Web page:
We love to champion new capital based talent, but Londonist also enjoys getting into a band at ground level as opposed to when you've no choice but to fork over £50 to a tout outside a sold out Brixton Academy gig, so we were eager to get to the Garage early last night to see She Makes War. This was only their second gig (after a warm up show in Cambridge the night before), but there are worse places to kick things off in in London than the Garage on a Sunday night as part of a five band bill.
She Makes War are a three piece: sisters Laura and Julia Kidd on guitar and bass with Sarah Stow on drums. Laura was the bass player for another London based trio The Bardo, but has now stepped up front and centre for her new band and with a voice as powerful as this it would have been a crime for her not to take over singing duties. Her sis Julia already has a Peel session under her belt and rattles off chunky bass lines that even the dregs at the back of the venue had to sit up and take notice of. Which leaves Sarah who manages to remain tiny while channelling Keith Moon - she must get through drum kits faster than the Conservatives get through leaders.
After an amp problem caused a bit of a false start things soon got into full swing. Think Sleater Kinney with a grunge sensibility recalling the glory days of Sub Pop and you're not far off the mark. A couple of songs in and with a growing crowd, snapped guitar strings and more than one killer song She Makes War were already proving that this was again going to be one of those topsy turvy gigs were more established acts due later in the evening were already outmanoeuvred.
At the moment there are two tracks up on the band's myspace website - focussing on the music means that a full website is yet to materialise - and we are looking forward to more songs being made available (in fact we demand a full CD and soon). Laura is certainly not afraid of politicising the music and we spent a fun evening chatting to the band as a precursor to a full interview that we'd like to run with them. In the meantime keep an eye out in the listings for their next gig as home grown punk rock hasn't been this fun or interesting for quite some time.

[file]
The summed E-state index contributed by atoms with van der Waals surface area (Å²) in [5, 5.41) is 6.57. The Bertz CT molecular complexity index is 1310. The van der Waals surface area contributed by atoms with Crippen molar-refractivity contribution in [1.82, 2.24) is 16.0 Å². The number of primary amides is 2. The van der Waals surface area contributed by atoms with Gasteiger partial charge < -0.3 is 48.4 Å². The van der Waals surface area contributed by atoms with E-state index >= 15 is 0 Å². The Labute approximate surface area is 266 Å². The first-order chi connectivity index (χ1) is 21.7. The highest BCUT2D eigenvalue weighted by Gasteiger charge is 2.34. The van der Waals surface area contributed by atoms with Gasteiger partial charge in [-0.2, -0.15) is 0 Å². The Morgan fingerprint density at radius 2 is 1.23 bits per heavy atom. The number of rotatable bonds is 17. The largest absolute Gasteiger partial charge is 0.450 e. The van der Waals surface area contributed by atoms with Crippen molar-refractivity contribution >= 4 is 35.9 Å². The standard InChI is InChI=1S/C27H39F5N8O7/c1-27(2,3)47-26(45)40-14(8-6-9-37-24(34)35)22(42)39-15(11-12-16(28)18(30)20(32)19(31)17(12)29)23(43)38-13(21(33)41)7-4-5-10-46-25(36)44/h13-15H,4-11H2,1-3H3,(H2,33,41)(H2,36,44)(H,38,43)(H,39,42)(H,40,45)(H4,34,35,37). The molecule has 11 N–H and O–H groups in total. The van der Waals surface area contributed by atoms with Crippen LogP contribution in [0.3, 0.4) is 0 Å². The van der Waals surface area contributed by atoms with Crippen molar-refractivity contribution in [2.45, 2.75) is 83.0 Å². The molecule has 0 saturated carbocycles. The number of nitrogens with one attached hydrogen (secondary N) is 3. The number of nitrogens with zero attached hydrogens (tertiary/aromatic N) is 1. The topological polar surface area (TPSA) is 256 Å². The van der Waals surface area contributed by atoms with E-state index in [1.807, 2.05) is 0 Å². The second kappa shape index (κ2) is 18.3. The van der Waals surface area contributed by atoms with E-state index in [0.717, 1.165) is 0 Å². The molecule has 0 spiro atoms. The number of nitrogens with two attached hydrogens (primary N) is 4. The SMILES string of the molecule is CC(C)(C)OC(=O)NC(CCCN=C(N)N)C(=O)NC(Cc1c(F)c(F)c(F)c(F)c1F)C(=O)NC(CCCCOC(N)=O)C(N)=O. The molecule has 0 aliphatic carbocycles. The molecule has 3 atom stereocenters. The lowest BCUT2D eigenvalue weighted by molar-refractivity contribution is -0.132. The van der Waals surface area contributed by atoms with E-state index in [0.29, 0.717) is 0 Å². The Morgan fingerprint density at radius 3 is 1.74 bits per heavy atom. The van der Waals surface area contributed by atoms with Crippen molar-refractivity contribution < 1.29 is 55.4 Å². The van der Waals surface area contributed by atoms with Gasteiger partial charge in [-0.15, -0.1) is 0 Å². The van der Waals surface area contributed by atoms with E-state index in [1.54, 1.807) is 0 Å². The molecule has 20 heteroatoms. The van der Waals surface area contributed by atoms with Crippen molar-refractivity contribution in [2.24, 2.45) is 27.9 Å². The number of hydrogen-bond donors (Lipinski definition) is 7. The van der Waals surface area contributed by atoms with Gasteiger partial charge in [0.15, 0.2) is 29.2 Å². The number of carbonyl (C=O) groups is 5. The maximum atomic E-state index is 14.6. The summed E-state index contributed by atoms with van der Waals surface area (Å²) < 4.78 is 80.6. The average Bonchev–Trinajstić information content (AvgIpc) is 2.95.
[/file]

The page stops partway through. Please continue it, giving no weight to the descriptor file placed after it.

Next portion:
The rest of the evening's soundtrack was provided by The Longshots (a four piece from Leeds who managed to rock out despite an exploding bass amp and are another band we'd like to see down south again), Planet of Women (a too-many-to-count piece that consisted of a backing band, matching 'dolly birds' in the wings and Tina Turner styled frontwoman who was doing her best to evoke 1985 complete with power ballads - loads of energy, but not quite our thing) and the headlining powerful Die So Fluid who managed a wall of sound that was difficult not to enjoy. And hey, if it got Kelly Osbourne mixing with the likes of us it must have been a good show.
Special mention however has to go to Don't Say No. Without a doubt the worst band that Londonist has seen in quite some time. Five idiots with mullets, a Linkin Park fixation and the worst kind of drab metal that no amount of Bruce Dickinson style gesturing can possibly save. Remember the fire that broke out during that Great White gig a few years back? That was almost replicated here by people trying to set fire to themselves rather than listen to another plea from the frontman to move forward and rock out. We took refuge behind the bar like in the closing scenes of the siege in Shaun of the Dead, but alas we had no rifle to defend ourselves. We'll leave the final comment to the best web-comic in the world, Nothing Nice To Say: